Juggalos are fans of violent music called horror core rap performed by the band, Insane Clown Posse. Fans paint their faces to look like clowns and get tattoos with the image of a man running with a hatchet. In recent years, self-identified Juggalos have been charged with criminal and gang activity, including but not limited to, the sale of illegal drugs, arson, robbery and murder.
In 2011 the Federal Bureau of Investigation’s National Gang Intelligence Center published a report that described Juggalos as a “loosely organized hybrid gang” with membership “expanding into many U.S. communities.” In 2014, lawyers for the Insane Clown Posse joined individual Juggalos and the American Civil Liberties Union of Michigan to file a lawsuit against the Justice Department and the Federal Bureau of Investigation, saying the U.S. government had made an “unwarranted and unlawful decision” in classifying Juggalos as gang members. The suit asks the court to, among other things, set aside the NGIC’s Gang Intelligence Report of 2011.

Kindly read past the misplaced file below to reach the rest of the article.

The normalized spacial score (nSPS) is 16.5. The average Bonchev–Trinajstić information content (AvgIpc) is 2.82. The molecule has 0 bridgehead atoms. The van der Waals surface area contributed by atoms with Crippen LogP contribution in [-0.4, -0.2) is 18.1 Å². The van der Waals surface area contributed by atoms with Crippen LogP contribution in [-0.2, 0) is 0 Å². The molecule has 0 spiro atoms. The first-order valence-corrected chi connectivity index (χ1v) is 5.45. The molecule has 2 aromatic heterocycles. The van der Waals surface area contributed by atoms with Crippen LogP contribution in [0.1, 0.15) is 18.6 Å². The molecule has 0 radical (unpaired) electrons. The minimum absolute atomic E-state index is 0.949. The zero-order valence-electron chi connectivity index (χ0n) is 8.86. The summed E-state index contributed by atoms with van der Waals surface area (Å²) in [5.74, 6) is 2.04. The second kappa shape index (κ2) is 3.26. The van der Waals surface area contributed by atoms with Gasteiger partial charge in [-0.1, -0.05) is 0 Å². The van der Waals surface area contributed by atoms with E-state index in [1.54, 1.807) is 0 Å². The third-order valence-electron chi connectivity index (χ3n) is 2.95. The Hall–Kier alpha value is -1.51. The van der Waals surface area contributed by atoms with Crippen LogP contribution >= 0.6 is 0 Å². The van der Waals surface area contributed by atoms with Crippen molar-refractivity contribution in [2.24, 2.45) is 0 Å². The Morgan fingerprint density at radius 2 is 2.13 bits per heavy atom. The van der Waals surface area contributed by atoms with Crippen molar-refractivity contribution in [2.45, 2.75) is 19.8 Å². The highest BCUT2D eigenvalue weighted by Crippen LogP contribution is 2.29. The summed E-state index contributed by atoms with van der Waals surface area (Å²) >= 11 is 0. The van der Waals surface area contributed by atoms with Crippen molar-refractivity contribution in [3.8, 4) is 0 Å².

The case, Parsons v U.S. DOJ, is still making its way through the courts. But what does the case represent for Juggalos? When does a fan base become a gang in the eyes of the law?
Juggalos was reported by Kirsten Jusewicz-Haidle and edited by Annie Avilés, with sound design and production by Shani Aviram. Music from Insane Clown Posse (used with permission from Psychopathic Records) and Chris Zabriskie. Special thanks to Life of the Law‘s Advisory Scholar, Professor Naomi Mezey of Georgetown Law School for her production assistance.
- 2011 National Gang Threat Assessment
- Parsons v US DOJ Complaint
- “Culture, Crime, and Criminology” by Jeff Ferrell
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